If you start using Find and Replace to deal with all of these punctuation marks and exceptions, then you quickly can run into a convoluted series of steps. It is much better to try to do the splitting using a macro. Here's one that will handle most sentences and abbreviations properly:

Sub SplitSentences()
    Dim c As Range
    Dim sException(8) As String
    Dim sReplacement(8) As String
    Dim sTerm(6) As String
    Dim sTemp As String
    Dim J As Integer
    Dim sExp As Variant

    ' These are the valid ways for a sentence to end
    sTerm(1) = ". "
    sTerm(2) = "! "
    sTerm(3) = "? "
    sTerm(4) = "." & Chr(34)
    sTerm(5) = "!" & Chr(34)
    sTerm(6) = "?" & Chr(34)

    ' These are the exceptions to the rule
    ' of a period ending a sentence
    sException(1) = "Mr."
    sException(2) = "Mrs."
    sException(3) = "Ms."
    sException(4) = "Dr."
    sException(5) = "Esq."
    sException(6) = "Ph.D."
    sException(7) = "a.m."
    sException(8) = "p.m."

    ' Set up the replacements for the exceptions
    For J = 1 To 8
        sReplacement(J) = Replace(sException(J), ".", "[{}]")
    Next J

    For Each c In Selection
        sTemp = c.Value

        ' Convert all the exceptions
        For J = 1 To 8
            sTemp = Replace(sTemp, sException(J), sReplacement(J))
        Next J

        ' Demarcate sentences with a tab
        For J = 1 To 6
            sTemp = Replace(sTemp, sTerm(J), Trim(sTerm(J)) & Chr(9))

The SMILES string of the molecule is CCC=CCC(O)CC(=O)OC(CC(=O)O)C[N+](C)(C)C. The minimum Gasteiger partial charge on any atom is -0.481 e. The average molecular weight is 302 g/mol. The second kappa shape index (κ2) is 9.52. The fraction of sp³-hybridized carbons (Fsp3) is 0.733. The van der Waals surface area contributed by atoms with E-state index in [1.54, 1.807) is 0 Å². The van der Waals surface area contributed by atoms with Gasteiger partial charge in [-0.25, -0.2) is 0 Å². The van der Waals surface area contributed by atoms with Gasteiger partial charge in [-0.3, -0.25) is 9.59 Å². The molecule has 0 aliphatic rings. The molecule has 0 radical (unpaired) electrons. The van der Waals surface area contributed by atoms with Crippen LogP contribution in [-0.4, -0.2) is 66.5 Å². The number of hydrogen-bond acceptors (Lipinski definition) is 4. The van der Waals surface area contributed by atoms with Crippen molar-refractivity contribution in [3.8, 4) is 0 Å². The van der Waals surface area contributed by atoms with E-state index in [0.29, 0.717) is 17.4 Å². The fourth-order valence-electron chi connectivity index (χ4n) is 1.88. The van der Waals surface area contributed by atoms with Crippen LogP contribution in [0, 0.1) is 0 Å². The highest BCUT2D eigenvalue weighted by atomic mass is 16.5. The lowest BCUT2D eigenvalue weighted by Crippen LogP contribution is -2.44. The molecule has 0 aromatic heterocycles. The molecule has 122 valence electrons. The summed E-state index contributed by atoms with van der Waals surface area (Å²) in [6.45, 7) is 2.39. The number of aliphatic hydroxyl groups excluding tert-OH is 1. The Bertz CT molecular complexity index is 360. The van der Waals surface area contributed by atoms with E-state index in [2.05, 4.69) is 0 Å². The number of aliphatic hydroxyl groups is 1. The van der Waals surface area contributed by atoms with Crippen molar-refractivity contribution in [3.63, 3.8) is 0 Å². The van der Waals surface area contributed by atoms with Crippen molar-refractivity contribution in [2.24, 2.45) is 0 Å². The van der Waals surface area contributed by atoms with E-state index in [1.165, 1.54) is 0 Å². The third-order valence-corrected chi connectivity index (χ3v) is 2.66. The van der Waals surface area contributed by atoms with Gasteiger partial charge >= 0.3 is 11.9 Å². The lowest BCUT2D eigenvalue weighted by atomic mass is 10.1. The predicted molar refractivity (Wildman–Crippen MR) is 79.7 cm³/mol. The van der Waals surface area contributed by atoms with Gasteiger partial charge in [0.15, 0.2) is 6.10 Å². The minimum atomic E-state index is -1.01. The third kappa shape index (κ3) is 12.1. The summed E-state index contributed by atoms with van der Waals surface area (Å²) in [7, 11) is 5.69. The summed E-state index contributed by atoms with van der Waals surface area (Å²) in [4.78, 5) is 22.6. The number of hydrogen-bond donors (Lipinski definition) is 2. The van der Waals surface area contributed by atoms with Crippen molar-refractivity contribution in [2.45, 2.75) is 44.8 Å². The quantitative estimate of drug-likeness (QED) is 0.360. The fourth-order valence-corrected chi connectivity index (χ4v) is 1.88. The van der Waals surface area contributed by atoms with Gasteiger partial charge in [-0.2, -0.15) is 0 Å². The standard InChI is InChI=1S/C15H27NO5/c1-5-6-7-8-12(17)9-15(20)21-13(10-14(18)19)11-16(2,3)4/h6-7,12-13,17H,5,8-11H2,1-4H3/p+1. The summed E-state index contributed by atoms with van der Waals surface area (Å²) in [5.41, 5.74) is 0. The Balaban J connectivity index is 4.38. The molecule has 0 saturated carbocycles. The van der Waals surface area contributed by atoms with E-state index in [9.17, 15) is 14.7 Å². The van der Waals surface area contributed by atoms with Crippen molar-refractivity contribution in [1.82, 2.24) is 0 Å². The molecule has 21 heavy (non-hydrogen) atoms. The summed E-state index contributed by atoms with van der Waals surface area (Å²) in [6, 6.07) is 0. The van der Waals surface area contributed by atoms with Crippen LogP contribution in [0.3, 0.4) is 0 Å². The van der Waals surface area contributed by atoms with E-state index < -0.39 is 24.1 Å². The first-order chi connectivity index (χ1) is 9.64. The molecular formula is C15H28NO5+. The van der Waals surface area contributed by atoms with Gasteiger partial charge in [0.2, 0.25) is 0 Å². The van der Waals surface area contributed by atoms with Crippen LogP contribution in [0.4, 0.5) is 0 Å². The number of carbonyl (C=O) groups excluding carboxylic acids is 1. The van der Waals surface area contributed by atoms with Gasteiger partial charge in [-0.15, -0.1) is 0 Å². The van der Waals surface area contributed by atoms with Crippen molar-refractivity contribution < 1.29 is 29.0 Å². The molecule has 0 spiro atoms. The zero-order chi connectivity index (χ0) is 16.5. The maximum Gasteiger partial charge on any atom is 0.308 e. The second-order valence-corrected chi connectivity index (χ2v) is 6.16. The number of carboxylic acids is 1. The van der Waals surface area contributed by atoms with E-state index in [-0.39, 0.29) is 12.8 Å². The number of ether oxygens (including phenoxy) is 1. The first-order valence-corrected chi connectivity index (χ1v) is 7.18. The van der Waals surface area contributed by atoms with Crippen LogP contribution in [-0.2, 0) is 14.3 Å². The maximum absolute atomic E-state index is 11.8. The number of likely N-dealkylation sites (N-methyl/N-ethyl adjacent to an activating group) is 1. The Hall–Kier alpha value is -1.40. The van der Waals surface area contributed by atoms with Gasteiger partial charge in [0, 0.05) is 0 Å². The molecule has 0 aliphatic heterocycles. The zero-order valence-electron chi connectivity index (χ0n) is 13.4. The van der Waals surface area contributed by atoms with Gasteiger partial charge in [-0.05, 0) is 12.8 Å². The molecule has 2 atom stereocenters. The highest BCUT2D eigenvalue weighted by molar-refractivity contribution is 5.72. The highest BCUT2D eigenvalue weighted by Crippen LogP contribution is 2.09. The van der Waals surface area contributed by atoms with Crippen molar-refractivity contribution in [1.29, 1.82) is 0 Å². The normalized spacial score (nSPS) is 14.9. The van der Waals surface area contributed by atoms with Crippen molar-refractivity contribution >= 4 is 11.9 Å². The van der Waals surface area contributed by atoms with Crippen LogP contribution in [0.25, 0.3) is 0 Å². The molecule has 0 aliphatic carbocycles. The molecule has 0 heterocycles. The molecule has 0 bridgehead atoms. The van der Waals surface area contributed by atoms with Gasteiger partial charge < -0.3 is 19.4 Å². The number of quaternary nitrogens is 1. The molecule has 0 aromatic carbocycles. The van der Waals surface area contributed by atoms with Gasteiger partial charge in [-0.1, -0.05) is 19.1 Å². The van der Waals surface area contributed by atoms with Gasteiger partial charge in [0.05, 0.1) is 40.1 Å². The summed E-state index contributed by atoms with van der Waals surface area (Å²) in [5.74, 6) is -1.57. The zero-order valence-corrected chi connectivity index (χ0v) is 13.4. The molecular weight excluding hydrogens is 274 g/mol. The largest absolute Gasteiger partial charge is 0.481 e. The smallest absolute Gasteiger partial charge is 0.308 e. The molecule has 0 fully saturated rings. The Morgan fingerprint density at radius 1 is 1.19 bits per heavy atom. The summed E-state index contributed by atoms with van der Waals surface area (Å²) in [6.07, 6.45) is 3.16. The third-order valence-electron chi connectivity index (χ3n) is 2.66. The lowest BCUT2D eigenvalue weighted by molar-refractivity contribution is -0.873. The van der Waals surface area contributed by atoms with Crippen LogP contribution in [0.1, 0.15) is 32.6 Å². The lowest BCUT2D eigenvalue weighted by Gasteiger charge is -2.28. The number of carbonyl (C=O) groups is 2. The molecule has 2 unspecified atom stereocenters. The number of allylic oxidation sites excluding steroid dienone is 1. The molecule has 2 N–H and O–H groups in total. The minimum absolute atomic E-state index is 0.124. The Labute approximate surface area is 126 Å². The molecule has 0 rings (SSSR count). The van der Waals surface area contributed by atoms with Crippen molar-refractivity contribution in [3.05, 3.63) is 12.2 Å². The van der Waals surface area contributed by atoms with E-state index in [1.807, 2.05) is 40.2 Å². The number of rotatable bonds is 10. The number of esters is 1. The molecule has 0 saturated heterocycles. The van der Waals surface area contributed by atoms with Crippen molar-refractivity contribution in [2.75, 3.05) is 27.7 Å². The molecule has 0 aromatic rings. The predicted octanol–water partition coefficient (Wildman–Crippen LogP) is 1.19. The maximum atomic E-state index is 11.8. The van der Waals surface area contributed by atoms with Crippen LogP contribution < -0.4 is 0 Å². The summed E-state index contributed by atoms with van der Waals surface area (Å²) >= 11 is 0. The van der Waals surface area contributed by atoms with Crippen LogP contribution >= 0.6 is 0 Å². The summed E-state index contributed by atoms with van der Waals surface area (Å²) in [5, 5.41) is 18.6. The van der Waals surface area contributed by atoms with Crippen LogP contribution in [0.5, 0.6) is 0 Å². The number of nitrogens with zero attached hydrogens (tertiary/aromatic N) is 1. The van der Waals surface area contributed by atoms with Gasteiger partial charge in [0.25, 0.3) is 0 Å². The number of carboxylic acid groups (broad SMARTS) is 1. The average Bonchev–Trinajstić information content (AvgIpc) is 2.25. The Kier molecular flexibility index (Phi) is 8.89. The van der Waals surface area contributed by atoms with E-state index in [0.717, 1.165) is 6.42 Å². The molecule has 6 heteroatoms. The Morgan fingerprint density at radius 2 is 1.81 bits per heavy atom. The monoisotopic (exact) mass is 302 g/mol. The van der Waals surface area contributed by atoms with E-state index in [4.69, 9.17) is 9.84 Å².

Next J

        ' Split sentences into an array
        sExp = Split(sTemp, Chr(9))
        For J = 0 To UBound(sExp)
            ' Replace the code for valid periods
            sExp(J) = Replace(sExp(J), "[{}]", ".")
            ' Place sentences into adjacent cells on row
            c.Offset(0, J).Value = Trim(sExp(J))
        Next J
    Next c
End Sub

Note that the acceptable sentence terminations are noted in the sTerm array and the acceptable abbreviations are in the sException array. If your text might have other abbreviations, then you'll want to expand the sException array to include those.

The macro steps through whatever cells you have selected and replaces all the acceptable exceptions. It then replaces all the acceptable sentence terminations with that termination followed by a tab character. It then pulls apart the sentences based on the location of the tab character. Finally, it restores all the valid periods that were in the abbreviations and places the sentences on adjacent cells in the same row.